This should result in a queue manager running in a container with something like the following connection properties:

  • Queue manager name : QUICKSTART
  • Queues for applications to PUT and GET messages: BACKEND
  • Channel for client communication with the integration server: ACEMQCLIENT
  • MQ hostname and listener port: quickstart-cp4i-mq-ibm-mq/1414

Note, for simplicity, we will have no actual back end in our example, so we will simply use a single queue (“BACKEND”) to which we will put and  get messages. In a real situation there would of course be send and receive queues, and channels configured for communication with the backend application.

Exploring the current integration flow

Let us first take a quick look at the actual message flows that we will be using for this scenario.

You will need an installation of the App Connect Toolkit to view the flow, and later to create the MQ Endpoint policy. Since this series is targeted at existing users of the product, we will assume you have knowledge of the Toolkit. Note that although you will be able to view the flow in older versions of the toolkit, to create the MQ Endpoint policy you will need to have a more recent version (v11/12) of the toolkit.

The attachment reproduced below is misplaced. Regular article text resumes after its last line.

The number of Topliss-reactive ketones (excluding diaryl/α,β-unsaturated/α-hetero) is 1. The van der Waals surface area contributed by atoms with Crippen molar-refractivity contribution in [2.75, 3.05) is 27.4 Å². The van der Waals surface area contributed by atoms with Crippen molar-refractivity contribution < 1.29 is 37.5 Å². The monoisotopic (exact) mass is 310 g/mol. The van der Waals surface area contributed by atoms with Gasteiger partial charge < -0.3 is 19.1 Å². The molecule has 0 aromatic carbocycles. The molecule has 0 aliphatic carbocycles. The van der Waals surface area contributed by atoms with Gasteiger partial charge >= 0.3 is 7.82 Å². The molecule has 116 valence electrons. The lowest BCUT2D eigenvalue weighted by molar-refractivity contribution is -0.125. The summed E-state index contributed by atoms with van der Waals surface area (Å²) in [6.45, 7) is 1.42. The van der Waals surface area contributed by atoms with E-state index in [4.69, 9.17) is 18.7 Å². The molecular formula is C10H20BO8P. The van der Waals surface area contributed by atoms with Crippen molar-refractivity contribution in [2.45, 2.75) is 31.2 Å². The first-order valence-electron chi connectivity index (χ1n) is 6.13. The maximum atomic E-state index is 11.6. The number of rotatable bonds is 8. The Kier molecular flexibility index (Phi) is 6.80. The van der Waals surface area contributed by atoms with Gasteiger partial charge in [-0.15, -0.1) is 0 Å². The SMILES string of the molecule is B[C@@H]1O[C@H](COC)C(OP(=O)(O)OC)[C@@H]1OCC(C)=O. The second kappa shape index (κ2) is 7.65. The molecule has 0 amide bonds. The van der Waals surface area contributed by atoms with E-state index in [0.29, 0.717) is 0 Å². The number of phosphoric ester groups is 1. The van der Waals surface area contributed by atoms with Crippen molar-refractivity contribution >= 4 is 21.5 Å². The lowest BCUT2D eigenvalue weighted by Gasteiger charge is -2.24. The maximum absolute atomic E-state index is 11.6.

Sample Project Interchange and MQ policy project exports are available on GitHub at

 After importing the Project Interchange file into the Toolkit, the Application project with request and response flows  will appear as below

Request Flow:

  • Receive the request over the HTTP protocol.
  • Prepare an MQ message with the content of the HTTP request, and include the correlation information.

Put the message to the “BACKEND” MQ queue for the  backend application to collect.

In a real situation, the backend application would read the message from the queue, process it, then respond into a different queue.  For our simple example we do not have an actual back end system so we will simply read the original message straight back from the same queue and pretend that it is a response from the backend.